From the drying kilns, the lumber went to the "Reworking Plant" where the bark edges were sawed and further graded to remove flaws, knots, etc.

Then to the rough shed where it was stored temporarily until needed for planning and shaping in the Planer Mill. Then it was stored in the planer shed or moved directly onto railroad cars for shipment.

How did a 10-11-year-old boy learn so much about the operation of the mill? I've always been fascinated with machinery and some of us kids roamed all over the mill in spite of warnings from parents. But I know of no kid ever getting hurt during these expeditions.

On Sundays, the only day the mill didn't operate, sometimes we played games with the watchman who was supposed to keep us away. He would chase us as we ran and hid.

On the top of the Planer Mill was a large "cyclone" shavings and sawdust collector that emptied into a large pipe where wood trash was blown across the river. The pipe, about 2 ½ feet in diameter, went under the railroad then up above ground and suspended on cables to cross the river. We kids discovered a "man hole" at the railroad where we could enter the pipe, go under the railroad and across the river inside the pipe. Of course we could only do this when the mill was not operating.

During summer months we kids (boys) roamed the valley almost without restraint. We swam in the river, wandered the hills, picked berries and gathered Indian artifacts in a cultivated field near the river where obviously there had been an Indian settlement many years before. I had about 200 various flint points at one time from tiny to about 4 inches long. It must have been a large Indian village from the wealth of artifacts and ideally situated by the river. In the fall, we gathered nuts

The theater showed mostly Wild West movies with such actors as Tom Mix, Ken Maynard, Hoot Gibson---all silent. Tickets were 10 cents-unless my friend, Howard Johnson whose mother sold tickets could get me a free pass. My 10 cents then bought two Milky Way candy bars from the drug store across the street. I saw my first sound movie in Talihina about 1930-31 when my family drove over just for the miracle of "talking pictures." The theater at Pine Valley didn't get sound while I lived there. It stopped showing movies for a while when the Depression hit in 1930 and few had 10 cents for a movie.

Our school was on the small hill behind the theater and across from the "super's" house. At first it served 12 grades in four rooms, three grades to each room. My earliest memories there are in the fourth grade (I skipped third grade). Mr. Compere was the principle, later replaced by Mr. Breedlove whose wife also taught. I attended first grade through seventh grade there although I only remember from about the 4th-5th grades.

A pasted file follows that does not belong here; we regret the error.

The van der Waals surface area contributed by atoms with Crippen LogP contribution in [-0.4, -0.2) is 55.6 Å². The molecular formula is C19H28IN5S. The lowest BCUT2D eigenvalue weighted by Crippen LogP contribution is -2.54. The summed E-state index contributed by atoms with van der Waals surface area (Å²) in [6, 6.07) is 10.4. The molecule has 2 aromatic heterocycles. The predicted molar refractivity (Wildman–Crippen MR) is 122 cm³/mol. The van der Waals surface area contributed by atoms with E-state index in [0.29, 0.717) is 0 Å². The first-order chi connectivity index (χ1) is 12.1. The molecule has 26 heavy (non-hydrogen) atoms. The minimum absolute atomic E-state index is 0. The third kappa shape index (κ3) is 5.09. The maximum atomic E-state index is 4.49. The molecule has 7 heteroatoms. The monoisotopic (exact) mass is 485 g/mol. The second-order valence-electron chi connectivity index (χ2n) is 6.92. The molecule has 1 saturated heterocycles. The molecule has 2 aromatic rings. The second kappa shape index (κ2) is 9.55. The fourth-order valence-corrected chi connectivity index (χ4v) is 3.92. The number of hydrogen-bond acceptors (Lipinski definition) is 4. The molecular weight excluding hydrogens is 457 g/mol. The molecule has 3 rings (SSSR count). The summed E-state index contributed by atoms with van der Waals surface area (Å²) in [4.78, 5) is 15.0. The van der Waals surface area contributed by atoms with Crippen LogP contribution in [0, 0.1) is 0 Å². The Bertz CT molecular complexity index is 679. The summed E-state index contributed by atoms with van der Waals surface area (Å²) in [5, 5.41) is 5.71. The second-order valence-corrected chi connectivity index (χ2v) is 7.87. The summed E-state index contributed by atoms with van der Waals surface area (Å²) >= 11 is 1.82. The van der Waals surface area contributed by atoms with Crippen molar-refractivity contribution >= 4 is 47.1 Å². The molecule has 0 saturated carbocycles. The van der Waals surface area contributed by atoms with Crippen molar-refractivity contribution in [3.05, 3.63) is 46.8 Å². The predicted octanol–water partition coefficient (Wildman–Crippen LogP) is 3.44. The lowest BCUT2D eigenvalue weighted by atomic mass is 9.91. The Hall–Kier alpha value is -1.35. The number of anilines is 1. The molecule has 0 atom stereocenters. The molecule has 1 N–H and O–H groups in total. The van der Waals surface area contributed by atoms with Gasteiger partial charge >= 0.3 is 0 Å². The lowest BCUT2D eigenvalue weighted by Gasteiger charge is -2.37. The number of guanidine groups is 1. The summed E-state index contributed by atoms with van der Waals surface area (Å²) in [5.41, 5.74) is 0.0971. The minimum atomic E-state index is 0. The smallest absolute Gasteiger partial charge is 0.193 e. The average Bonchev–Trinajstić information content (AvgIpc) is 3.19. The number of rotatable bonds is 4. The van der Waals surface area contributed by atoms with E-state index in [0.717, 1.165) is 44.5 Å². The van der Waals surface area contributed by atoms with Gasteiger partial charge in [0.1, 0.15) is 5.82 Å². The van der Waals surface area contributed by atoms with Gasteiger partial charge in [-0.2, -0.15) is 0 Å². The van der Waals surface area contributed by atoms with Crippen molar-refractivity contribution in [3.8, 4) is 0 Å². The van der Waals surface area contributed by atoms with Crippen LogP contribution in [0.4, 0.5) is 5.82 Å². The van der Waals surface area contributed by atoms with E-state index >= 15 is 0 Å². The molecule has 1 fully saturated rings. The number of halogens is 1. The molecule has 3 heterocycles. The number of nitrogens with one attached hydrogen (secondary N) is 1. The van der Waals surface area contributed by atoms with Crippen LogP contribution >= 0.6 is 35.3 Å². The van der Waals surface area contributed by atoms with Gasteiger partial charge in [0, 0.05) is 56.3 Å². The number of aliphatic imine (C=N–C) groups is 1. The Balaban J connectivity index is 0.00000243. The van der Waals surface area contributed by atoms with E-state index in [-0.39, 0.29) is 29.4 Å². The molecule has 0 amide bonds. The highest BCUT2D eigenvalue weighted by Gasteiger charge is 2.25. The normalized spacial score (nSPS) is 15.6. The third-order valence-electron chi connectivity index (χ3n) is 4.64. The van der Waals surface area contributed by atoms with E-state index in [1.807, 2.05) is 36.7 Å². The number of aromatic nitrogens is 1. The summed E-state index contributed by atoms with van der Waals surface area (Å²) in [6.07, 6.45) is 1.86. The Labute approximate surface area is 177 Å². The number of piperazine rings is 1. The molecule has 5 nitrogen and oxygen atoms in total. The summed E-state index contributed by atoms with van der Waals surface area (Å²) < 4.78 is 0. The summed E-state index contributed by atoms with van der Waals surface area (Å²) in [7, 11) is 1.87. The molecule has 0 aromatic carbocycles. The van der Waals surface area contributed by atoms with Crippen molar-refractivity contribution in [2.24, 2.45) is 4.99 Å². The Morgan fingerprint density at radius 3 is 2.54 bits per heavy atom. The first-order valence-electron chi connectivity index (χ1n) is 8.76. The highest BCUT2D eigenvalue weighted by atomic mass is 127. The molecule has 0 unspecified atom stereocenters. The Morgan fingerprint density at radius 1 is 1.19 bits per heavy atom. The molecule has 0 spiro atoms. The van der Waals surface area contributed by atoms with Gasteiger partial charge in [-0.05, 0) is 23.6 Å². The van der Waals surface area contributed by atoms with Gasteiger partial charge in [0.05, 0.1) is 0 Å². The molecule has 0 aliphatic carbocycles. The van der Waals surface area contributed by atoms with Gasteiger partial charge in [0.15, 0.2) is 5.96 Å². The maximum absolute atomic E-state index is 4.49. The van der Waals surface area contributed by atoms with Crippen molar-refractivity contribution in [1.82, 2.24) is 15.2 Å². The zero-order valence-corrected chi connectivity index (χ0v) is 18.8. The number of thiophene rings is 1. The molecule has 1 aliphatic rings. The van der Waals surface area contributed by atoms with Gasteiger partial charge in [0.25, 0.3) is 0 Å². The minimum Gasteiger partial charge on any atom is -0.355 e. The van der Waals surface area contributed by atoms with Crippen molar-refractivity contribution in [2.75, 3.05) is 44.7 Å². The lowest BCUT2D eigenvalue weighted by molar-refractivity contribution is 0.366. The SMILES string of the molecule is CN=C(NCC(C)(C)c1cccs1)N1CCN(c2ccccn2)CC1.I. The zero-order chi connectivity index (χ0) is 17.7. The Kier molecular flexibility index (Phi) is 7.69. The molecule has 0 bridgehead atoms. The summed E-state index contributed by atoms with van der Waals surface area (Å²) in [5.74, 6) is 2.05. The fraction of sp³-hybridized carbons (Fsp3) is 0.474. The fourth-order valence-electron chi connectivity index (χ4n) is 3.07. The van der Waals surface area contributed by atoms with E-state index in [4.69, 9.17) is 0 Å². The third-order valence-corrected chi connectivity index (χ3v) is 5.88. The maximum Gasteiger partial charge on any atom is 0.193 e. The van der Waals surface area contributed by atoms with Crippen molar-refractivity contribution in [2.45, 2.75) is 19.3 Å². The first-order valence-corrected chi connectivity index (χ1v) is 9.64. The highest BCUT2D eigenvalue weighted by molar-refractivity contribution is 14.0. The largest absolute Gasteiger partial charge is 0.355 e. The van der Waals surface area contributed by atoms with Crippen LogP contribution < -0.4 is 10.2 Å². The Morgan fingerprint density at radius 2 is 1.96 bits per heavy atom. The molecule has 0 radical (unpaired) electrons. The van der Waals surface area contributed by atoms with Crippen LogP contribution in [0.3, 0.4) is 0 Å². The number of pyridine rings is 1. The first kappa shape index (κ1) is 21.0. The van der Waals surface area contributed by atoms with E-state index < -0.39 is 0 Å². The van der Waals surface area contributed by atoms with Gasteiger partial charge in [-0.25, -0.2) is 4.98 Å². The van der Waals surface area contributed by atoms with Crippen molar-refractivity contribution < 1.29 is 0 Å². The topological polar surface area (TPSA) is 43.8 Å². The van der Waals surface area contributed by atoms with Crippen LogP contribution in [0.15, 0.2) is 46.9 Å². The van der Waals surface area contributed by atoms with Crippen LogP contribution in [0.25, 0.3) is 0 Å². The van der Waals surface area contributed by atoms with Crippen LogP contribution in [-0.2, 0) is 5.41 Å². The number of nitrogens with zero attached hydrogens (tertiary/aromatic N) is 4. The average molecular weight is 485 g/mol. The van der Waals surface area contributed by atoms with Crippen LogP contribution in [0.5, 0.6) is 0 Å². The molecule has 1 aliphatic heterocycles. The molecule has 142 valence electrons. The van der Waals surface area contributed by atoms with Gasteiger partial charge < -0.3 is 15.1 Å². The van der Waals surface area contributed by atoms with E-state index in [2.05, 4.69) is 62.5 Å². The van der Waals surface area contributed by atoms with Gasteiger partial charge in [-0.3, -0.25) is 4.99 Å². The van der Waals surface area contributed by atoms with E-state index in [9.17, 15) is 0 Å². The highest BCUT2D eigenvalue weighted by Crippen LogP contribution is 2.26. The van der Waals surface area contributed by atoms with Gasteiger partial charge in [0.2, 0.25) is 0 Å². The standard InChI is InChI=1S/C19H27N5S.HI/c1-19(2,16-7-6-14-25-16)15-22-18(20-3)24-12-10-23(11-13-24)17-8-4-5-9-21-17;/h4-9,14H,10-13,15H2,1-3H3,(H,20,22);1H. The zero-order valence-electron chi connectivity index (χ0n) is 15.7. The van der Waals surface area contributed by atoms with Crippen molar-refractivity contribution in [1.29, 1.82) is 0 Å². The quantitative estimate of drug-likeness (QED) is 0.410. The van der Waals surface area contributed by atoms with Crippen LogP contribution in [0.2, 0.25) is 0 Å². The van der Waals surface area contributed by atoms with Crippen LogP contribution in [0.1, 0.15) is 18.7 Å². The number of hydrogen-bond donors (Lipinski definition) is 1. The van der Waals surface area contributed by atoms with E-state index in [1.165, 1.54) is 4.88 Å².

Pine Valley and Muse schools consolidated when I was in the 5th grade with 1st through 6th grades going to Muse and 7th through 12th grades at Pine Valley. Mr. Herman Evans was the principal at Muse then.

Some of the names of schoolmates are:
  • Ray McAdams (the "super's" son),
  • Howard Johnson (bookkeeper/comptroller's son)
  • Ralph Woodard, childhood "daredevil",
  • Edith Rodgers, (Planer Mill foreman's daughter---and my first love),
  • Janet Fry, from the Muse Fry family,
  • Bob Rice, preacher's son,
  • Kay Morrow,
  • pharmacist's son,
  • M. H. Harrison,
  • Kenneth Brashears,
  • Odell Rodgers,
  • Odean Rodgers,
  • Ted White,
  • Elaine White.

Older students whose names I remember were the Graham brothers, Gracen, Ambrose and Marcus (their father was Sawmill foreman), Aubrey Gatlin, son of railroad engineer, Clarence Watson, Prater McAdams, "super's" son, Margarete Harrison, Edna Smith, Helen Loveless, town beauty queen and Esther Rodgers.

Some family names I remember who had children so young I don't remember their names: Harvey Woodin, Cecil Looney, Shorty Rodgers, W. Culp (town marshal), Bonner, Workman,

A number of kids from surrounding farms and small communities also went to the schools. I remember only a few names from this group. Some are McBride, Sullivan, Fry. We didn't mix much except at school because of distance and a little snobbery, I fear.

One notable incident was the burning of the Reworking Plant about 1930-31. It was a major jolt to the community. The mill modified the lumber processing operation around this loss and continued to run.

     The nearly 6 years I lived there were some of the most memorable of my life. I can recall in great detail many of the events too numerous to name.

But it came to an end when my dad died in March, 1933 just before my 12th birthday. He died from complications at the Veterans Hospital in Oklahoma City following an appendectomy.

My mother with three children moved to Camden, Arkansas, to be near her family and we soon lost touch with all our friends in Pine Valley even though I learned the mill continued to operate until about 1947 when the company closed and dismantled the mill and moved the houses to other mill towns

I have visited the site of the town several times since where little is left to indicate that a thriving community of 1000-12000 once lived here. A few concrete foundations---and the two-cell town jail---are about all that remain. The sloping slab that was the theater floor is visible---with rusty spots where the screws held the seats down. A lot of memories lie among the rubble.

Pine Valley was to me an ideal place for a boy my age to spend his early years. I doubt such freedom and exciting adventures existed many places in the whole world. We enjoyed a Tom Sawyer/Huckleberry Finn storybook life. And at 82 now, I value those years near the top among my many experiences since.

I have written this to help later generations understand the "sawmill" life of that era, to realize that where those few concrete reminders now stand a generation of happy kids got their start in life. Ours was the generation that later endured the Great Depression and World War II, and maybe some of the values we learned in Pine Valley helped us through those difficult years. The "ghosts" of this forgotten town are the memories that still live in the few surviving former residents.